It’s not the first time Beitar fans have acted utterly stupid in the name of a game won or lost. There have been tramplings, stampedes. But this is a fit of violence that goes beyond a game.

I despise the violence that erupts from sports frustration or elation (ahem, Red Sox fans). And I despise even more when  hate crimes are done from within my own people to minorities living among us.

How short are our memories? How immature are our minds?

These fans were young – who hasn’t been teaching them?


(And by the way, Arutz Sheva, seriously? There’s camera footage and you’re saying fans ‘allegedly attacked Arabs’?)

Segulah this.

Shared with me by an old colleague, I thought it timely to post now after yesterday’s  religion rambles and rants.

Definition of segulah ranges from folk remedy to supernatural cure.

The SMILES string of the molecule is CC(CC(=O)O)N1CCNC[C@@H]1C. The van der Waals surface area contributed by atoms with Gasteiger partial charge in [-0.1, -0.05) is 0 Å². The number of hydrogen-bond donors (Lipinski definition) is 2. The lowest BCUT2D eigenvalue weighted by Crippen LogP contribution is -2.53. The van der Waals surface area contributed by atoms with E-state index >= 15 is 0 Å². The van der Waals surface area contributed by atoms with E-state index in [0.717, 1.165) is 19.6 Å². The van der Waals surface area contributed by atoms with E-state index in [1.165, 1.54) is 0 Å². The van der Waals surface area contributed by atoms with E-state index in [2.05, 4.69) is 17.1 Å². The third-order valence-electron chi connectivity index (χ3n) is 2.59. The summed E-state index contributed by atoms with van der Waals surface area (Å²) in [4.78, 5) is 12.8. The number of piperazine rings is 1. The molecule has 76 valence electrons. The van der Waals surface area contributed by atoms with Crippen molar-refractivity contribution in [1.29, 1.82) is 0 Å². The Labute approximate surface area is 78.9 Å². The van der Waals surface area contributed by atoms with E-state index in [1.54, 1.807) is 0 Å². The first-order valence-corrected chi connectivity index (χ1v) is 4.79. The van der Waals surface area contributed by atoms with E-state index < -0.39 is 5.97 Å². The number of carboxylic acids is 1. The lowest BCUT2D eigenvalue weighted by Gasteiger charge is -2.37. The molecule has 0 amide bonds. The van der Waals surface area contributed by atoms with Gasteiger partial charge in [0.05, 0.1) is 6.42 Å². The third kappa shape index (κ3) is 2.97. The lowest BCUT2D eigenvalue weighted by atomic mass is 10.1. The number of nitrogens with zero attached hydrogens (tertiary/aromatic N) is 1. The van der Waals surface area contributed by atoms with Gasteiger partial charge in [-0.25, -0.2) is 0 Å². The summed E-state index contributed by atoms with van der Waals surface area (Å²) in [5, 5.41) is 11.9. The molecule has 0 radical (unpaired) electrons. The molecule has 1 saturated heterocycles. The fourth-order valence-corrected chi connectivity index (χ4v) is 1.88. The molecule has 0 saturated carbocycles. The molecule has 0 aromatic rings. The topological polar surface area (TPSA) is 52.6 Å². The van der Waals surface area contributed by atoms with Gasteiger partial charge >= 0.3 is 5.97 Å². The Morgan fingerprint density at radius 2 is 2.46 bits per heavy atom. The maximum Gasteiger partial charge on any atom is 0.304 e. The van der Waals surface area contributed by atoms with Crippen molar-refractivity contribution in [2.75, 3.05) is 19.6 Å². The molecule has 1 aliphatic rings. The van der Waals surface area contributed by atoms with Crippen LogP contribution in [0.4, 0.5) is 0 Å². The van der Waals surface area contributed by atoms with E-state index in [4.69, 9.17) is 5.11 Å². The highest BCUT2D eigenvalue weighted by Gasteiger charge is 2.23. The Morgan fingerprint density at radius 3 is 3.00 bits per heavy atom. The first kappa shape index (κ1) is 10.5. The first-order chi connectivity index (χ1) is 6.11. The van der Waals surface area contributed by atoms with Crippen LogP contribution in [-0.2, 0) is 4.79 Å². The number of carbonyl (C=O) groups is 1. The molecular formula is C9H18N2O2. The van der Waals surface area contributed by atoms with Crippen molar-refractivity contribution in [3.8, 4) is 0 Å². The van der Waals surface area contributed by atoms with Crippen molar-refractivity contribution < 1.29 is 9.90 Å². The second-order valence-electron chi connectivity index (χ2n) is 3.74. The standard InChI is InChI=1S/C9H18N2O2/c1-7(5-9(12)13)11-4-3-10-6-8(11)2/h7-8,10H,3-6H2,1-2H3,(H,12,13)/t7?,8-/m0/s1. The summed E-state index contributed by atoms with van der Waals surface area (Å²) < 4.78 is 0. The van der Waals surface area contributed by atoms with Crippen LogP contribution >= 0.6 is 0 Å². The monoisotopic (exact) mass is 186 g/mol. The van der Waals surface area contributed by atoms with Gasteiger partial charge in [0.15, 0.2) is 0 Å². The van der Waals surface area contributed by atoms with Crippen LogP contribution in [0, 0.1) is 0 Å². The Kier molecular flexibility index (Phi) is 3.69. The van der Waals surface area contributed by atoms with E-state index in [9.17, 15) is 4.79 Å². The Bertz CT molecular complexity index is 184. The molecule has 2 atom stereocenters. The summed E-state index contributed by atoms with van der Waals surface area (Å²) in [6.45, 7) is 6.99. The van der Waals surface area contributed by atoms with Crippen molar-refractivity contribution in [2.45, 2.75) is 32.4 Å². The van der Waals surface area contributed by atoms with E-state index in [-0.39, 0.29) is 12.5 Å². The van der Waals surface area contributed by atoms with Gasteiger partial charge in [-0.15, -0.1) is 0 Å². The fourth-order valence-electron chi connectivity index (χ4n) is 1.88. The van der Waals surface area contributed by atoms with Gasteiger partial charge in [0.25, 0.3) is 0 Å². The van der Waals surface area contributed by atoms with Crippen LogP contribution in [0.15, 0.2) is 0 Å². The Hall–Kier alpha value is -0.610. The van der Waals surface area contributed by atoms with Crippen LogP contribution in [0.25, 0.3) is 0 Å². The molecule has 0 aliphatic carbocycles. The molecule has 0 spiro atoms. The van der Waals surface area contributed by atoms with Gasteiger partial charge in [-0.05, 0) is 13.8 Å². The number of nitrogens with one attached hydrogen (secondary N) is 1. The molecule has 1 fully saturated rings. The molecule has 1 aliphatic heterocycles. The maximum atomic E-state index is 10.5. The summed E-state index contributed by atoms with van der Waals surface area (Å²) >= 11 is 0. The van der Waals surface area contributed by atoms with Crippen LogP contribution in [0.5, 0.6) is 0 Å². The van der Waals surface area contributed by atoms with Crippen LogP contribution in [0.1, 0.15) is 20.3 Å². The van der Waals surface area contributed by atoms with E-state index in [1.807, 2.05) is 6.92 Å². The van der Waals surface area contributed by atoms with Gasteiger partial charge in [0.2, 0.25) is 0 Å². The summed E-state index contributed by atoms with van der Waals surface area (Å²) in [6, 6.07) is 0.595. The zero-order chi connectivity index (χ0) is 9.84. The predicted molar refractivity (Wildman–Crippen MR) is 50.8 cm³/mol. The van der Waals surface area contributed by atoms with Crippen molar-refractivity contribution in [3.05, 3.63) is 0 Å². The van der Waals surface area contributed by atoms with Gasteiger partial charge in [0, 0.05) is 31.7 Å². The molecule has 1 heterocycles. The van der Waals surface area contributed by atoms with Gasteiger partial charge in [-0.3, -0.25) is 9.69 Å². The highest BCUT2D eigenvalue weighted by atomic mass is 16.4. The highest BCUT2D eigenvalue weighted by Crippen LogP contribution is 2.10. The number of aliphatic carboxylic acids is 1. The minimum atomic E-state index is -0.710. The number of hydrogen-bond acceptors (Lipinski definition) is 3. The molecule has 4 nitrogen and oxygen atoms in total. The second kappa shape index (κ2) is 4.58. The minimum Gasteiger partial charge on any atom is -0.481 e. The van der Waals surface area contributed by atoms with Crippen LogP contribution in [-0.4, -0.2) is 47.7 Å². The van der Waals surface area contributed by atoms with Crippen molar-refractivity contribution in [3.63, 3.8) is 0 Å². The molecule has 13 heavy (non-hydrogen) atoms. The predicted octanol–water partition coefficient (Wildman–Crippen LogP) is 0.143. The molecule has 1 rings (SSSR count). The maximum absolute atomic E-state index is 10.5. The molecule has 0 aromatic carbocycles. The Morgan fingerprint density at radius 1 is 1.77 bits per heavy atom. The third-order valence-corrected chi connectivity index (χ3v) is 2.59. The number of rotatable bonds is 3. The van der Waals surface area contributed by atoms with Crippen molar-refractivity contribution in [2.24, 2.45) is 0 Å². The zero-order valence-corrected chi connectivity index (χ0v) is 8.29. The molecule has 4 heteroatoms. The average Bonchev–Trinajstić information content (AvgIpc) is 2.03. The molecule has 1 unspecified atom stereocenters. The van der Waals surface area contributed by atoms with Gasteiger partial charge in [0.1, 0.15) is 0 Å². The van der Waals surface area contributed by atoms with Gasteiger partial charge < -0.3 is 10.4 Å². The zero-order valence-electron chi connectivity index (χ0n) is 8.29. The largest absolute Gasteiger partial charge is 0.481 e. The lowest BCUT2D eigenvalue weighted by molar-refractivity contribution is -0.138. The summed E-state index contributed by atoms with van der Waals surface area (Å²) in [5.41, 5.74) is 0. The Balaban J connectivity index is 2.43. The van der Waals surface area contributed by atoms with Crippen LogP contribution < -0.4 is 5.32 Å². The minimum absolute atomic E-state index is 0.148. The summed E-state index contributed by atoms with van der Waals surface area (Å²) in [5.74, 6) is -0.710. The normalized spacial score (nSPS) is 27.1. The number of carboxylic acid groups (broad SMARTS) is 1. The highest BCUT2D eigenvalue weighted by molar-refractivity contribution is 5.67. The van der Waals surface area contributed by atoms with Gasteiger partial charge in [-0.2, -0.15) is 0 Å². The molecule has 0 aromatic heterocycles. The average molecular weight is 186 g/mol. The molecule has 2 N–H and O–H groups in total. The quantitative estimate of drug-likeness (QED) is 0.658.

Best Time Tested Segulos

Segulah for recovery from illness: Go to a doctor (Berachot 60a, Bava Kamma 46b)

Segulah for longevity: Lead a healthy lifestyle (Rambam, Deos 4:20)

Segulah for marriage: Look for a suitable wife (Kiddushin 2b)

Segulah for shalom bayis: Love and forbearance (Sanhedrin 7a, Bava Metzia 59a)

Segulah for Kavanna in prayer: Take it seriously (Berachot 5:1)

Segulah to prevent drowning: Learn how to swim (Kiddushin 30a)

Segulah for honest Paranasa: Learn a profession (ibid)

Segulah for pure faith: Don’t believe in segulot (Devarim 18:13)

It’s nice to see practical Judaism once in a while.

(via Danny)

Finally nailed it: This is where I am religiously.

For years – maybe forever – I never really mentioned here my religious affiliation outright. Part of it was because I didn’t want to be placed in a box. Part of it was because I found it so hard to define. Part of it was because I honestly didn’t know.

In an article published today in Jewish Ideas Daily, author Yehudah Mirsky nails it:

…while Datlashim are no longer halakhically observant or formally religious, they have not merged into the secular majority.  Rather, they maintain a complex relationship with Jewish texts and spirituality, bringing much of their past into their new, present lives.  As the popular quip has it, the difference between Datlashim and ordinary religious defectors is that Datlashim want their children to be Datlashim, too.